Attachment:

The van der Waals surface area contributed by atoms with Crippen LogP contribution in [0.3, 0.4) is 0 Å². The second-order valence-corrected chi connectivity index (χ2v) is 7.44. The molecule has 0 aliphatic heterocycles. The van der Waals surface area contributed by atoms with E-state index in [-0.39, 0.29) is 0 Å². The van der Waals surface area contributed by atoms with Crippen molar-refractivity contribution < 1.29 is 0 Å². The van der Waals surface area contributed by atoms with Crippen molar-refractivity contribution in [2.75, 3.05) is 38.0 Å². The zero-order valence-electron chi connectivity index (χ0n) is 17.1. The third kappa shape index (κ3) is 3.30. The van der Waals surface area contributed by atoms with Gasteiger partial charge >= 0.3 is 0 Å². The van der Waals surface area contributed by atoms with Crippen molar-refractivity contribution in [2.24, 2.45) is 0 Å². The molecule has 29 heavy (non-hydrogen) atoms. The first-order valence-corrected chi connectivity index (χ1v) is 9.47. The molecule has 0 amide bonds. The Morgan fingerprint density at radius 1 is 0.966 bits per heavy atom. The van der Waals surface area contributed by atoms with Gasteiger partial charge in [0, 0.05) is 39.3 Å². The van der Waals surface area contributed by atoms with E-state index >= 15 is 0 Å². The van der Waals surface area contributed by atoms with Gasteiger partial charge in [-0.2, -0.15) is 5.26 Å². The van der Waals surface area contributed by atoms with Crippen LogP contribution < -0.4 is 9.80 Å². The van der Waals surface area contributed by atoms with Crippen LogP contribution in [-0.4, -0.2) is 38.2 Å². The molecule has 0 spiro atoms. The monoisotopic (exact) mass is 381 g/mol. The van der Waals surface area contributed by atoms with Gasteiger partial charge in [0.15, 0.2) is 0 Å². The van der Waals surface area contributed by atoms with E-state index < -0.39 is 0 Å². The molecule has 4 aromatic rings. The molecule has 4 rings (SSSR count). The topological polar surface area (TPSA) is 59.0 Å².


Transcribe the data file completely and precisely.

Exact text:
The van der Waals surface area contributed by atoms with Crippen LogP contribution in [0.3, 0.4) is 0 Å². The second-order valence-corrected chi connectivity index (χ2v) is 7.44. The molecule has 0 aliphatic heterocycles. The van der Waals surface area contributed by atoms with E-state index in [-0.39, 0.29) is 0 Å². The van der Waals surface area contributed by atoms with Crippen molar-refractivity contribution < 1.29 is 0 Å². The van der Waals surface area contributed by atoms with Crippen molar-refractivity contribution in [2.75, 3.05) is 38.0 Å². The zero-order valence-electron chi connectivity index (χ0n) is 17.1. The third kappa shape index (κ3) is 3.30. The van der Waals surface area contributed by atoms with Gasteiger partial charge >= 0.3 is 0 Å². The van der Waals surface area contributed by atoms with Crippen molar-refractivity contribution in [2.24, 2.45) is 0 Å². The molecule has 29 heavy (non-hydrogen) atoms. The first-order valence-corrected chi connectivity index (χ1v) is 9.47. The molecule has 0 amide bonds. The Morgan fingerprint density at radius 1 is 0.966 bits per heavy atom. The van der Waals surface area contributed by atoms with Gasteiger partial charge in [0, 0.05) is 39.3 Å². The van der Waals surface area contributed by atoms with E-state index >= 15 is 0 Å². The van der Waals surface area contributed by atoms with Gasteiger partial charge in [-0.2, -0.15) is 5.26 Å². The van der Waals surface area contributed by atoms with Crippen LogP contribution < -0.4 is 9.80 Å². The van der Waals surface area contributed by atoms with Crippen LogP contribution in [-0.4, -0.2) is 38.2 Å². The molecule has 0 spiro atoms. The monoisotopic (exact) mass is 381 g/mol. The van der Waals surface area contributed by atoms with Gasteiger partial charge in [0.15, 0.2) is 0 Å². The van der Waals surface area contributed by atoms with E-state index < -0.39 is 0 Å². The molecule has 4 aromatic rings. The molecule has 4 rings (SSSR count). The topological polar surface area (TPSA) is 59.0 Å².